The legal maxim that justice delayed is justice denied certainly hovers over efforts in New Hampshire to address the current crisis in providing adequate legal assistance to indigent criminal defendants. It’s good news that the state is poised to apply federal pandemic aid to address the need. The crisis is not one of only the pandemic’s making, though, and other and broader measures are needed.

The causes for the current crisis are twofold. First, the onset of the pandemic and the need for related safety measures led to a choking backlog of cases. The pandemic, however, has only exacerbated the other cause — the acute shortage of public defenders to represent indigent defendants.

The numbers are eye-popping. A State Supreme Court task force reported on Oct. 27 that approximately 2,000 criminal cases are pending in the Circuit Courts that need appointed representation and are not yet assigned to a lawyer. At the same time, its report added, N.H. Public Defender, whose network of offices is responsible for 85 percent of the indigent defendant caseload, is in many locations maxed out and unable to accept additional cases. Randy Hawkes, the organization’s executive director, told The Sentinel that statewide it has been losing an average of two staff attorneys a month over the past 16 months. With compensation for its public defenders comparatively low and its caseload unprecedentedly high, it’s been unable to hire new lawyers to keep up with the departures. This risks perpetuating a vicious cycle where what the task force report calls “crushing caseloads” will cause more burnout and departures and fuel further case overload.

The backlog has ramifications for indigent defendants beyond only delays in getting their cases resolved, even when they are not in jail awaiting trial. With cases hanging over them, they may face housing insecurity, difficulty finding or keeping a job and loss of driving privileges for prolonged periods. And, as dedicated as the public defenders are, the dangerously high caseload challenges their ability to deliver the effective representation the Constitution requires. That, says Alex Parsons, managing attorney of N.H. Public Defender’s local branch, could become “the legal equivalent of medical malpractice.”

The situation cries out for swift action, and the Executive Council recently approved directing $2 million of federal American Rescue Plan funds to hire 10 temporary attorneys, pay higher administrative fees to the contract attorneys supplementing the public defender system and provide criminal defense training. At the same time, the Supreme Court’s task force called for the Legislature to bring public defender salaries in line with those of prosecutors.

In addition to funding to address the defense lawyer shortage, the task force also recommended steps to ease the court backlog, including implementing earlier case-resolution programs for simpler cases, adopting administrative rule changes and enhancing recruiting to entice more private criminal lawyers to take on indigent cases and scheduling a one-week pause in all criminal cases. These steps, while welcome, are only stopgap, however. As Robin Melone, president of the N.H. Association of Criminal Defense Lawyers, told the Concord Monitor, the task force’s recommendations aren’t “going to solve the issues.” Rather, “ they are hoping to address, in a triage way, the immediate problem.”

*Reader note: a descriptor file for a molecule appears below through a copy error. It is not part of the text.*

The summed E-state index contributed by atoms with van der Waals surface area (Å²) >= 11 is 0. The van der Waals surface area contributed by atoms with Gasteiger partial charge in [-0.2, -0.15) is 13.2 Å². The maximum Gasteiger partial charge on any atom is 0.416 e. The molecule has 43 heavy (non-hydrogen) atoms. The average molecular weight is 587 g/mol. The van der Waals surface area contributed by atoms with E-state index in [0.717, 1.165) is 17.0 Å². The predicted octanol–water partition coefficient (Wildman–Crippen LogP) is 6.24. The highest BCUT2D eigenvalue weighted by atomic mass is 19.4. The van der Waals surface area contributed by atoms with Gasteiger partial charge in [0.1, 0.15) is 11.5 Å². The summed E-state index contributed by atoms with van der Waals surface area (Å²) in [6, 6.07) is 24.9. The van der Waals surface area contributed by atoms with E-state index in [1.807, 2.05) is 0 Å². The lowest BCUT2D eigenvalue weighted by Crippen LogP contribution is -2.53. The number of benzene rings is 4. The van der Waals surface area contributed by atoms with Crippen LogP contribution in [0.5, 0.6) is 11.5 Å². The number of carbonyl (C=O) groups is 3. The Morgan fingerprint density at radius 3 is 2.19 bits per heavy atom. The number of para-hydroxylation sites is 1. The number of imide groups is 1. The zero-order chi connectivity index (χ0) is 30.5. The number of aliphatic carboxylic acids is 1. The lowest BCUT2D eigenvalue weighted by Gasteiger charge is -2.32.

The problem is indeed more than an immediate one and predated the pandemic. The disparity of compensation for those representing clients who can’t afford a lawyer has long existed, and that will need funding from the Legislature even after federal pandemic aid dries up. But innovative steps are needed even beyond additional funding. Hawkes notes defense attorneys are increasingly saddled with additional responsibilities beyond court representation, such as developing and monitoring their clients’ post-conviction rehabilitation plans. The tasks, he says, were in the past assigned to parole officers and contribute to the caseload crisis. Surely, use of parole officers, social workers or other professionals could be expanded to ease the burden on public defender attorneys.

Further, increasing numbers of cases assigned to public defenders have opioid or other substance abuse as a direct or underlying cause. The opioid epidemic was a crisis in New Hampshire before the pandemic and will continue afterward, and clearly, providing substance-abuse treatment and other programs with resources and support to help those suffering substance use issues before they get into the criminal justice system will not only improve chances of rehabilitating them but also help relieve indigent client caseload.

Certainly, the governor and the Legislature should heed the call for additional funding to attract additional public defenders. But with the wheel of justice grinding dangerously slowly, they should undertake a more comprehensive approach to insuring the needs of indigent defendants are met.

Recommended for you